Could a little poison be a good thing? discusses hormesis, the notion that “moderate doses of bad things like radiation and toxins can improve health”:
Evidence is building for hormesis, the theory that suggests that moderate doses of bad things like radiation and toxins can improve health. Interestingly, much of the evidence has been around for a long time but it has been ignored because the focus was on proving the harm that toxins can cause and because low-dose effects are, by their nature, harder to identify so positive effects at low doses were typically discounted.
The Scientific American article he cites, Nietzsche’s Toxicology, explains:
The stress triggers cellular repair and maintenance systems. A modest amount of overcompensation then produces the low-dose effect, which is often beneficial.
This idea may sound bizarre, but such adaptation to stress is common, says physiologist Suresh Rattan of Aarhus University in Denmark. Exercise, for instance, plays biochemical havoc with the body: starving some cells of oxygen and glucose, flooding others with oxidants, and depressing immune functions. “At first glance, there is nothing good for the body about exercise,” he notes. But even couch potatoes know that moderate exercise is worthwhile. Rattan says that the cellular insults from exercise prompt the defense system to work more efficiently.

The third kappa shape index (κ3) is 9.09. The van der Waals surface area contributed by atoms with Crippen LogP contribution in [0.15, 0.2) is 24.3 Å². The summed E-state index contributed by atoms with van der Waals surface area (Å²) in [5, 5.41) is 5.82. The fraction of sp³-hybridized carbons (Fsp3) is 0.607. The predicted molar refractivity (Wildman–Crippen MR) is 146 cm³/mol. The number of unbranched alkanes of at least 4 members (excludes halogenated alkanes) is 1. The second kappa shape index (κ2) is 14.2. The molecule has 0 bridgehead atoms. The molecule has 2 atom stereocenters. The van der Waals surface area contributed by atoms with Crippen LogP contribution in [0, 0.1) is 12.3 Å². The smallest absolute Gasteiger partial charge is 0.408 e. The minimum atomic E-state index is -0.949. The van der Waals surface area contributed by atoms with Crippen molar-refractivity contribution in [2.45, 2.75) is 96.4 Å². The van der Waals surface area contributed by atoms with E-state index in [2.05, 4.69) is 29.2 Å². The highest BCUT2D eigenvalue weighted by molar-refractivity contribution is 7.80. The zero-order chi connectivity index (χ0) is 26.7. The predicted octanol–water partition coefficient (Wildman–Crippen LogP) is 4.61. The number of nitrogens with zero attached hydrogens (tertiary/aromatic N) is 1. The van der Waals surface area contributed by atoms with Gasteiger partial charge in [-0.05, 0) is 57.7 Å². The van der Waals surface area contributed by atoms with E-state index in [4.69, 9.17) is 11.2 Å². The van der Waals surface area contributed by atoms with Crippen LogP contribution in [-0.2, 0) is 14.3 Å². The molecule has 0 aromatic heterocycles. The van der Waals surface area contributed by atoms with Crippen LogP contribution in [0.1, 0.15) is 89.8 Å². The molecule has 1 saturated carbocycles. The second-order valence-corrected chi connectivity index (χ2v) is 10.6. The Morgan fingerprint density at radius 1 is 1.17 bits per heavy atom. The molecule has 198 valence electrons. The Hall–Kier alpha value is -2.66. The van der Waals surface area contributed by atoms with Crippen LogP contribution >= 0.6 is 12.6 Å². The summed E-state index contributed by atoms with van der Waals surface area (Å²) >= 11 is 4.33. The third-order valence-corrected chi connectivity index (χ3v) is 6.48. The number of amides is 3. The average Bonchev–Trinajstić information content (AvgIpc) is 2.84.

Some fascinating examples:
For example, the prevailing theory is that any increase in radiation exposure increases the risk of cancer. But biologist Ronald Mitchel of Atomic Energy of Canada has shown that a single low dose of ionizing radiation stimulates DNA repair, delaying the onset of cancer in mice; high doses produced the opposite effect, as expected. Prolonged exposure to extreme temperatures is also harmful, but Rattan has found that heating up human skin cells to 41 degrees Celsius (106 degrees Fahrenheit) twice a week for an hour slows aging in the cells.
Even well-established environmental headaches display some hormesis. The definitive rat study that linked high doses of dioxin to cancer, published in 1978 by Richard Kociba of Dow Chemical and his colleagues, also found that low doses reduced the incidence of tumors.
Here’s where it all gets controversial:
Calabrese suspects that in many cases, the benefits of hormesis may occur at levels higher than the recommended safe doses for humans.